While I think I still have some quibbles with how Peckham talks about God as God relates to Himself (as I found out by reading this book, I’m not in sync with Peckham who seems to subscribe to the the voluntarist camp who believes God wills His own life and attributes in absolute freedom), I nonetheless found most everything else he said concerning God’s relationship to the world to be pretty much convincing. So, at the least, I now have a (previously unknown) term for God’s love I can now use that feels mostly true: “FORE-CONDITIONAL“! YESSSSSSSSSSSSSSSS! Another score for the home team. For that nugget alone, this book was worth the money and way more. What a treasure!

Review of “Growing Young” by Kara Powell, Jake Mulder, and Brad Griffin


This book is “good stuff!” I would recommend it to my friends who are trying to develop a balanced ministry – a ministry that meaningfully includes young people.

To be honest, My least favorite part of the book was the title. GROWING YOUNG. Really? The title felt all-too-generic, or, cliche. And thus, in my mind, the book was potentially dangerous – especially if the information inside was just more-of-the-same. I felt worse when I caught the sub-title, “6 essential strategies to help young people discover and love your church.” Of course, the thought of FINALLY discovering the 6 ESSENTIAL STRATEGIES(!!!!!) to draw in the youth of my church initially sends a thrill up my back. But as I know all-too-well, rarely do these dramatic and exciting “equations” work out for the best for most of us. Why? Well…

Most books with these kinds of titles are superficial-at-best (or superfluous – can’t figure out which descriptor to use); usually highly specific to a geographical region or type of ministry, and these kinds of books end up generalizing virtually everything. In my experience, most books in this genre read like, “HEY EVERYBODY, I DID SOMETHING THAT WORKS, AND SO YOU ALLLLLLLLL SHOULD DO THAT EXACT SAME THING. YAYYYYY!!!!! OH YEAH, I ALMOST FORGOT TO MENTION: YOUR FIRST STEP TOWARDS SUCCESS IS BUYING *MY* BOOK” Actually, I get angry that most of these books sell! (Like, seriously, who actually takes this stuff hook line and sinker?!) Even worse, I’ve seen friends (fellow youth pastors) get all excited about an idea or the newest “essential strategy” (after all, who has time to read books WITHOUT dramatic titles when you are a youth pastor, right?) only to, in-the-end, confuse a lot of people in the church, try that “new style” for a few months, then go back to the same-ol-same-ol because really, that “essential strategy” isn’t all that essential for everyone, and especially for the long-term growth of real human people.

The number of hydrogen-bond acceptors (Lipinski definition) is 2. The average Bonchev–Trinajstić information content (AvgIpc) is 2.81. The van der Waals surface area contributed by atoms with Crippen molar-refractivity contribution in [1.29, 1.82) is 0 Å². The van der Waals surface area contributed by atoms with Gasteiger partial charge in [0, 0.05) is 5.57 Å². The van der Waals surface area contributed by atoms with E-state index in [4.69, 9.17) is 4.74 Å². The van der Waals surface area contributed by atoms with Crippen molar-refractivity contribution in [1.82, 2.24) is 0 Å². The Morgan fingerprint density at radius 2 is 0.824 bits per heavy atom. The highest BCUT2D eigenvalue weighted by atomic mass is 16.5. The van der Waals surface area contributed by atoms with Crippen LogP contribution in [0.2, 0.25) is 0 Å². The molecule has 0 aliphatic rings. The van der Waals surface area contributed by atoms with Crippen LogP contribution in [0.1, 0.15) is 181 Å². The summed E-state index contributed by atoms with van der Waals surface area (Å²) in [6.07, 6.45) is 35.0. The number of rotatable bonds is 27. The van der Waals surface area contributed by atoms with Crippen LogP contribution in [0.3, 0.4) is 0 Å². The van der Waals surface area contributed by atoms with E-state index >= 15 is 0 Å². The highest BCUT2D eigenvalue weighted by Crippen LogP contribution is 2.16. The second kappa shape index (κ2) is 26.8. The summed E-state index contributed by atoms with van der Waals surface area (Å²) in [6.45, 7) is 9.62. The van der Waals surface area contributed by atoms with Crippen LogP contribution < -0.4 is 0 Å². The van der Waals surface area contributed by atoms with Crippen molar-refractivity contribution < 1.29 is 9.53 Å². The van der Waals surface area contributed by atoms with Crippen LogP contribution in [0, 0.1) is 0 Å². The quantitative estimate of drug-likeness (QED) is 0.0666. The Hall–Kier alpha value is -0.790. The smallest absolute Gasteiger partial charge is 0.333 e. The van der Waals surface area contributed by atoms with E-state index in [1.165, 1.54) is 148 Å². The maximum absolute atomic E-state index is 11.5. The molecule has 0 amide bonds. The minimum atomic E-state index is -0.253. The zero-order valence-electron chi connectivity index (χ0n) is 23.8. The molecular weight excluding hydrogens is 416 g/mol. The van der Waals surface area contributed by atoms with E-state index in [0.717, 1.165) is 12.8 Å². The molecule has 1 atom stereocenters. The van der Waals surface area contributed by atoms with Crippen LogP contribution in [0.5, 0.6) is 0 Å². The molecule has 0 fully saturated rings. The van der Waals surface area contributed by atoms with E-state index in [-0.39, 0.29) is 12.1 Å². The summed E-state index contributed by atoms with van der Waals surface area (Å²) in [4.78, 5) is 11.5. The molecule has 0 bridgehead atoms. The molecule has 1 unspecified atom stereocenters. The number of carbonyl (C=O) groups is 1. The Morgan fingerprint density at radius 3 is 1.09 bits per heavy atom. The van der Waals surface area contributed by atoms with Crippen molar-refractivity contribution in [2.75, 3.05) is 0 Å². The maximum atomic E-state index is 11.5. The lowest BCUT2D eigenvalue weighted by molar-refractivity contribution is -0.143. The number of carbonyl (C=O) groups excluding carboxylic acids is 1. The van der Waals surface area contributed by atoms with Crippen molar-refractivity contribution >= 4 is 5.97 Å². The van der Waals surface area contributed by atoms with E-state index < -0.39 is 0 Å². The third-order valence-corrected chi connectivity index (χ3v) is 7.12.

Thus, if not for having previously read the authors (who are the veritable and trusted experts in this area), I would not have been interested in the book. Thankfully, I’ve seen what these authors have done in the past, (and it was good), so I figured I’d go with them again. And, once again, they’ve produced a very helpful, balanced piece. The book is unlike almost everything like it. I liked this book for so many reasons, I’ll list just a few:

  • Chapter 1 is a concise-yet-packed summary of the most up-to-date demographic research on young people. About 6 months ago, I spent 6 months reading the source materials on all this. After reading this chapter, I kinda wish I would have just read this book, and saved myself those 6 months! The authors hit the most important stuff that we should know, showing us that “It might feel like the sky is falling, but there is hope” (20). Ah, the voice of reason, (comprehensive) research and balance!?! Amazing! It CAN be done! So refreshing to find all 3 components in a BOOK of this genre, let alone in just the first chapter!
  • Chapter 2 is filled-to-the-brim with very helpful analogies. While I’m still fairly new as a full-time pastor, I am learning how important analogies are. I could give my congregation a 10 minute lecture on why the most recent research backs up my methodology. Or, I could give them an analogy. Analogy works better 100% of the time. The thing is, it’s difficult to find and then articulate analogies that are not only representative, and clear, but also true. But somehow, this book is chock-full of good ones! To me, it is representative of deep reflection and knowledge of the subject. In fact, I’ve already discussed with my youth team the authors’ analogy of keychain leadership (57-58) as it concisely describes different leadership structures and allows the reader to discern which one is more preferable for their own context. Did you catch that? Their analogies force the reader to use discernment (Mirriam-Webster definition of discernment for any reader unfamiliar with the concept): Another feature rarely seen in similar books.
  • Chapter 5 was my favorite chapter. As far as I’m concerned, there are more great, practical ideas in these 33 pages than in any other chapter of any other book of this type. Their “warm vs. cool” is soooo good. You have to read it to see what I mean.
  • Lastly, scattered throughout the book are these little gray boxes that seem to clarify and add to what the authors are saying. So many of them are just really, really well done. Like, little snippets on a topic. They are short but somehow never redundant and always enlightening. A few of them are pictured below:


I’m so glad I read this book. You should too… You won’t be disappointed.

*Full Disclosure: I received a complimentary copy of this book from the publisher in exchange for my honest review. All opinions offered above are mine unless otherwise stated or implied*

A Review of Thomas H. McCall’s Book, “An Invitation to Analytic Christian Theology”